The head of the CBI will today call for companies to start paying their staff more, saying the large number of people working for the minimum wage is a “serious challenge” that business and the Government must address.
In his New Year message, John Cridland, director-general of the Britain’s leading business lobbying group, will insist that firms need to offer employees the chance of progressing in their careers.
According to the GMB union, inflation and the rising cost of living mean that average wages have fallen by 13.8 per cent since 2008.
Mr Cridland will today acknowledge that low wages are a problem, according to a report in The Guardian.
“The recovery is taking root and business leaders have a spring in their step compared to this time last year, but this is no time to rest on our laurels,” he will say.
“As the financial situation of many firms begins to turn a corner, one of the biggest challenges facing businesses is to deliver growth that will mean better pay and more opportunities for all their employees after a prolonged squeeze.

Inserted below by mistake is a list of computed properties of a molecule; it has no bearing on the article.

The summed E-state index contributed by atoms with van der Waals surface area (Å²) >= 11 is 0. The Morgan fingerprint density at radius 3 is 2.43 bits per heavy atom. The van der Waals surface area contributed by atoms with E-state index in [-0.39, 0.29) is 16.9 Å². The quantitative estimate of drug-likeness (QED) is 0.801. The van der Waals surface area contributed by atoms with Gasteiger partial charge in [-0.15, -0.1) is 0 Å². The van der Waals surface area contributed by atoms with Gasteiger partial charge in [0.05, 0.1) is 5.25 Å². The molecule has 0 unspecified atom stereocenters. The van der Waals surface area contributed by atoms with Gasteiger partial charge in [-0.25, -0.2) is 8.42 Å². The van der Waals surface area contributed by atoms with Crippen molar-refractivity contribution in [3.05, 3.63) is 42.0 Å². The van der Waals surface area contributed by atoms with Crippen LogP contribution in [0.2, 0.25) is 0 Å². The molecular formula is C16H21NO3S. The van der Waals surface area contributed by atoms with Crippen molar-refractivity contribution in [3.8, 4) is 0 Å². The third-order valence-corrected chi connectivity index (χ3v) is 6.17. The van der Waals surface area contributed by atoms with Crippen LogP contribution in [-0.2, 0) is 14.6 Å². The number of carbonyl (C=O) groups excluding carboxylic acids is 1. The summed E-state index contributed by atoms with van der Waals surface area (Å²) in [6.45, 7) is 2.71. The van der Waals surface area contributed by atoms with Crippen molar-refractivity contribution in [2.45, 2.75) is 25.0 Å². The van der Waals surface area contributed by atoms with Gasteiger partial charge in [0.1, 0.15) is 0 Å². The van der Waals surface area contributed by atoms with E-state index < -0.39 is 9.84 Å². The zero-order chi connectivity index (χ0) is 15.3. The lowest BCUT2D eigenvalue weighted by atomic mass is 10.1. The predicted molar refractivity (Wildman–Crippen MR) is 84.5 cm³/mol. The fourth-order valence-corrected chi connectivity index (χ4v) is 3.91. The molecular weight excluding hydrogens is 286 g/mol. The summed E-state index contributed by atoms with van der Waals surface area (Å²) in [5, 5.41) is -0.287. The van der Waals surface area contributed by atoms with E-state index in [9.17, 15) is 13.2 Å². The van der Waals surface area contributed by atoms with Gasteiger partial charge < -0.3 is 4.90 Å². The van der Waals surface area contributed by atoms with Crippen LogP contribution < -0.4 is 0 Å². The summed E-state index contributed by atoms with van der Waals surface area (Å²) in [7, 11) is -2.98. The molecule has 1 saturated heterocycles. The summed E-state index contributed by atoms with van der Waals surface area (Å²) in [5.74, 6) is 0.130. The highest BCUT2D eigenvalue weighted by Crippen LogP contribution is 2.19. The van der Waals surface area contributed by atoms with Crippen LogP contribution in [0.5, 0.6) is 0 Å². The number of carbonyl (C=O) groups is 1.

“Businesses must support employees in every part of the country to move up the career ladder, while also giving a helping hand to young people taking their first tentative steps into the world of work.”
Mr Cridland says he expects wages to start to improve in 2014.
But he warns more should be done to help hundreds of thousands of people “stuck in minimum wage jobs without routes to progressions”.
The number of workers on minimum wage is “a serious challenge that businesses and the government must address”, he adds.
The GMB’s general secretary Paul Kenny said: “Hard-pressed working people across the UK are struggling to pay their bills after years of wage declines and attacks on the living standards of families throughout the land.
“Working people deserve and need a decent pay rise to halt the drop in living standards."
Mr Cridland's remarks came as the country’s biggest online recruitment agency, reed.co.uk, predicted that 2014 will see the tide turn for the UK jobs market with the rate of growth in new vacancies overtaking job applications for the first time in five years.
Its monthly index of job opportunities stood 28 per cent higher than a year ago. James Reed, chairman, said: “The latest data shows a shift towards a candidate-led market. Employers will have to compete to attract the best talent and, after such a long period of salary stagnation, candidates will have a stronger negotiating position.”